Free up capital and reduce carrying costs with SKU rationalization
Constant, repeated SKU rationalization is a best practice of inventory management. This process aims to streamline the product catalog, making it simpler and easier to manage while reducing costs.
Stop wasting money on products that aren’t selling!
Here’s how SKU rationalization can help.
What is SKU rationalization and why is it important?
SKU rationalization (product rationalization or SKU optimization) is defined as reducing the number of SKUs (stock keeping units) in a company’s inventory.
The main goal of this process is to reduce complexity and costs while also making the product catalog simpler and easier to manage. Companies can sometimes get caught up in the “If we build it, they will buy” mindset. They add new products to their catalog without pausing to consider if there is any real demand.
This can lead to a bloated catalog with too many SKUs, many of which may not sell.
SKU rationalization benefits
There are many benefits to stock keeping unit rationalization. Here are some of the most important:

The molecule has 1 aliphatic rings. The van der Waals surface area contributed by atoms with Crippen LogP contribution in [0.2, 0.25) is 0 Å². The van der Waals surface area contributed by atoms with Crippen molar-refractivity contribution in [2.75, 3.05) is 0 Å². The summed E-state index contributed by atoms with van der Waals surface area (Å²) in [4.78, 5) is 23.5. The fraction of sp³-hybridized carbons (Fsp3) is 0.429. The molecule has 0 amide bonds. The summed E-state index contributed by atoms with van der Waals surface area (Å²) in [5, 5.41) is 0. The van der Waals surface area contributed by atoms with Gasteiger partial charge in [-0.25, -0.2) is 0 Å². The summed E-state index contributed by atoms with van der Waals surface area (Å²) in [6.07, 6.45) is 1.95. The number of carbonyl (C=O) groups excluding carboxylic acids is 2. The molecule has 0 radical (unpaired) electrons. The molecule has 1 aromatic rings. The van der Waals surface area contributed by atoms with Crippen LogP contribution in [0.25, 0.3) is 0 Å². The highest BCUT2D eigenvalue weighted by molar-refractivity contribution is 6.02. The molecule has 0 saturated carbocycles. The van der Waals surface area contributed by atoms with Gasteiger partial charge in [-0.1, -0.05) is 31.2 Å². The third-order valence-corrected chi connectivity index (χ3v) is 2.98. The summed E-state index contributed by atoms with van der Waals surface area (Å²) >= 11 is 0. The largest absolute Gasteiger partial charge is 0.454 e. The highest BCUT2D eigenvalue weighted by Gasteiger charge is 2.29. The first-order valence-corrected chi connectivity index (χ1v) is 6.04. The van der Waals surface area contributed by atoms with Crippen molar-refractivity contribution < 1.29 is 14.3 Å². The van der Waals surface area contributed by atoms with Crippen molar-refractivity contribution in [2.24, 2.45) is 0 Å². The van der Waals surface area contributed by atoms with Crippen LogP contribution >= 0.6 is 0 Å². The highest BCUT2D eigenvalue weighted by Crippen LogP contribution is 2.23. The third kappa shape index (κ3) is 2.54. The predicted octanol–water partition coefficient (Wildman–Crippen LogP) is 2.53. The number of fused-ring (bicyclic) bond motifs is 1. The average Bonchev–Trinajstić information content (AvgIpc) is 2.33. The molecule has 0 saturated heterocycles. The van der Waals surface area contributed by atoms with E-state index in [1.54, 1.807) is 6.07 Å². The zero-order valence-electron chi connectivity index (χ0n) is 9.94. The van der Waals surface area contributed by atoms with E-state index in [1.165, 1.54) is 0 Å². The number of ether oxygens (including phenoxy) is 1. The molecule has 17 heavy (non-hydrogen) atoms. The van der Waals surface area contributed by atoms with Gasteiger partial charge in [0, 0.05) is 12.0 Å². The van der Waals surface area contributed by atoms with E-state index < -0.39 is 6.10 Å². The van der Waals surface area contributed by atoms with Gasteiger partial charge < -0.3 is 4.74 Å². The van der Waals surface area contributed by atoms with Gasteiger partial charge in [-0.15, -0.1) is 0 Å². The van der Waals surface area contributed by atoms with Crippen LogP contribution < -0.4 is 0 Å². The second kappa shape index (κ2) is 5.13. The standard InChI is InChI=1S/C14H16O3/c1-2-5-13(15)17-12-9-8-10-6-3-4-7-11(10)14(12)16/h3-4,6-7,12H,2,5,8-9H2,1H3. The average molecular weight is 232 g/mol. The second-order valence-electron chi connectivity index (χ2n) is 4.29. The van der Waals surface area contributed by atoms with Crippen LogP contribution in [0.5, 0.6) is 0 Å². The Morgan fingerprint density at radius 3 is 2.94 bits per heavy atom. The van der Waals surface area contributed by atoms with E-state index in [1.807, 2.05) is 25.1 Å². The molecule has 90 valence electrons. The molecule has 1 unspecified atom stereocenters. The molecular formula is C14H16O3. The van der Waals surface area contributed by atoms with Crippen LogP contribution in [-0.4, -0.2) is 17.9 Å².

- Reduced costs — Carrying excess inventory is costly, and companies can save money by reducing the number of SKUs. Eliminating slow-moving or non-selling products can free up storage space and reduce warehousing costs
- Improved inventory management — A streamlined product catalog is simpler and easier to manage. This can lead to improved inventory management, including more accurate forecasting, better space utilization, and reduced stock-outs
- Increased sales — By eliminating slow-moving or non-selling products, companies can focus their efforts on promoting the products that are most likely to sell
- Improved efficiency — An optimized inventory is much easier to manage and organize. Eliminating SKUs that don’t sell clears up your warehouse of obscure items just gathering dust. Additionally, having fewer items can significantly simplify your manufacturing processes as you won’t have to produce as many different types of products
- Stronger brand identity — With a smaller product portfolio, you will be able to focus on fewer SKUs which can help to solidify your manufacturing brand’s identity. When customers can more easily associate your brand with a limited number of products, they are more likely to remember your brand and convert into loyal customers
With all the data you need to collect when rationalizing your SKUs. You have everything you need to generate better ads for your target market.